Martino gets points for reminding us of the resentment some Mets fans felt when Omar Minaya was still the GM. While Minaya certainly deserved criticism for many of his moves, the tenor of that criticism occasionally manifested itself in borderline racist comments. WFAN programs seriously debated if Minaya “favored” Latin players when assembling the roster. In Martino’s own paper, Bill Madden accused the team of being “only interested in signing low-budget Latin players.”
Unfortunately, Martino undermines a valid point by using a weak example. You don’t have to look very far to find a Met whose reception is colored by race issues, and Castillo was fairly low on this list. Carlos Beltran has been maligned time and time again for being selfish and not playing hard enough, a charge made against Latin superstars since the days of Roberto Clemente. Jose Reyes is maligned for displaying the “wrong” kind of enthusiasm, even though other players who are just as demonstrative but not as “foreign” are praised for their “fire.”
I’m a little baffled by the deep and personal nature of some fans’ hatred for him, but I honestly don’t believe race is a large factor in that hatred. Beltran and Reyes are disliked mostly for how they are perceived, which at times has racial overtones. Castillo was disliked for how he performed.
This has been a sadly great year for terrible rhetorical comparisons. At a time when our nation’s political conversation is being refereed by sleepy elites and conducted by fuming, over-fervid exurban Chamber of Commerce fucks, it’s easy to drag that into stories about sports. (I know, because I’ve done it recently myself) And with dictators toppling in Egypt and Tunisia, teetering in Yemen and Libya (although the latter is looking nervous), the temptation to draw parallels that ought not be drawn is near-overwhelming. It’s easy to see why this would be, and simple enough to sympathize with the impulse. With the old Yiddish curse of “living in interesting times” unfolding in a dozen way-too-real ways at the moment, strictly writing about sports-as-sports does have kind of a strange, itchy sense of irresponsibility about it — not acknowledging the basic meaninglessness of the topic, or at least not endeavoring to connect it to the increasingly urgent context of the actual world, seems like a bad look. Not for Gregg Doyel, who is going to say what you weren’t thinking about the SEC just as fervidly and dimly and loudly as ever, but certainly for actual humans who care about things other than SHOCKING you with their bold n’ provocative opinions on the SEC.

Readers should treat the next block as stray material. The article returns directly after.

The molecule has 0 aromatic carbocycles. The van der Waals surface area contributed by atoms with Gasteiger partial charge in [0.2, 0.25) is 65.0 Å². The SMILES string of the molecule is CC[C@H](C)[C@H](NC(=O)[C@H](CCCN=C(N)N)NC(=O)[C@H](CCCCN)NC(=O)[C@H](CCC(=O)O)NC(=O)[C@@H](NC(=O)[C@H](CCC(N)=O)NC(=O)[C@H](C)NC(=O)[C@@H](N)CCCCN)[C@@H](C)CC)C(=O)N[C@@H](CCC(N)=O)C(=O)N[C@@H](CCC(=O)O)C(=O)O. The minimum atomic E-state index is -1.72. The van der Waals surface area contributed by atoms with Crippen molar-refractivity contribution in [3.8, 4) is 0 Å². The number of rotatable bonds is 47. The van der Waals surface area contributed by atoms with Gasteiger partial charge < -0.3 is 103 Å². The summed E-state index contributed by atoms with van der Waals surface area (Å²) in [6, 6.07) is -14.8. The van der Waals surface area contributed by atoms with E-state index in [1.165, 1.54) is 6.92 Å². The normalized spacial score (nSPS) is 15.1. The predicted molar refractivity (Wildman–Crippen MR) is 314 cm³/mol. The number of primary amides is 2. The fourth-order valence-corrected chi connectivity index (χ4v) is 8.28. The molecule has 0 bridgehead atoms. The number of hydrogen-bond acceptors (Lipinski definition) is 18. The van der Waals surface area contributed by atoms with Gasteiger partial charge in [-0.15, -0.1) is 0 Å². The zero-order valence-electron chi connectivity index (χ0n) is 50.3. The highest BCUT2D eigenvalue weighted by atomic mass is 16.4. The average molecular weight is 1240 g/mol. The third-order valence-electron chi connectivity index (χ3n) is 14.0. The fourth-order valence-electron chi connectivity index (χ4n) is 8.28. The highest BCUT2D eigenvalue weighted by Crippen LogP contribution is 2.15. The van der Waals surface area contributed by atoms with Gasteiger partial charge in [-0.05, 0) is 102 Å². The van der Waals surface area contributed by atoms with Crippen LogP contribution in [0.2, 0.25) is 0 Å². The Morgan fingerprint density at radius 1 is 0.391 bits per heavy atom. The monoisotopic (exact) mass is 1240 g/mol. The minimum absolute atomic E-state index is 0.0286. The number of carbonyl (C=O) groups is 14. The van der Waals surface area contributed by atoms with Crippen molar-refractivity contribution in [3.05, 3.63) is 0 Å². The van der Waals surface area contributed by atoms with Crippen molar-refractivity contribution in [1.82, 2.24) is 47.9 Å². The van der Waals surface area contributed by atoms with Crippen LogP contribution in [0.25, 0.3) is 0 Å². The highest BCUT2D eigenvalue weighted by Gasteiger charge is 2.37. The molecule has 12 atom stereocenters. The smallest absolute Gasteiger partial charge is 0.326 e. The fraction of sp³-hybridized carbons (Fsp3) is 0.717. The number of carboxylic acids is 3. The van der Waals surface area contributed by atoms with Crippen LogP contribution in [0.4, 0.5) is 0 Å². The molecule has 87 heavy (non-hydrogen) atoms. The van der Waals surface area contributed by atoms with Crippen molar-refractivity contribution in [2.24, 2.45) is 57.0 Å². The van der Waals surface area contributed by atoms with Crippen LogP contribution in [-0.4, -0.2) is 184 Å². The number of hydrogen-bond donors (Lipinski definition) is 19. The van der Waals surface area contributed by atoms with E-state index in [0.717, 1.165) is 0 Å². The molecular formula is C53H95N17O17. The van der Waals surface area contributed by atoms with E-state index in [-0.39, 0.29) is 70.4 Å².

And yet there’s nothing that says these comparisons are always wrong, either. When NBA Commissioner David Stern takes a passive-aggressive, nice-X-you-got-there-shame-if-anything-happened-to-it approach to dissent, he is behaving in a maybe-sorta autocratic way, and there’s no shame in acknowledging that, or rolling out a more of-the-moment synonym for autocrat. In a solid column for the Miami Herald on Stern’s high-handed approach to Stan Van Gundy’s criticism of the league’s less-than-liberal approach to public criticism (and slightly less-nuanced comparison of Stern to a Mubarak-y dictator type), Dan Le Batard shows how this is done. In short, by leaving out the “Stern is the NBA’s Gaddafi, and Van Gundy is like the opposition in Benghazi, and Ryan Anderson is like Said Gaddafi and J.J. Redick is like…” goofery and generally letting Stern’s subtle-ish bullying speak for itself.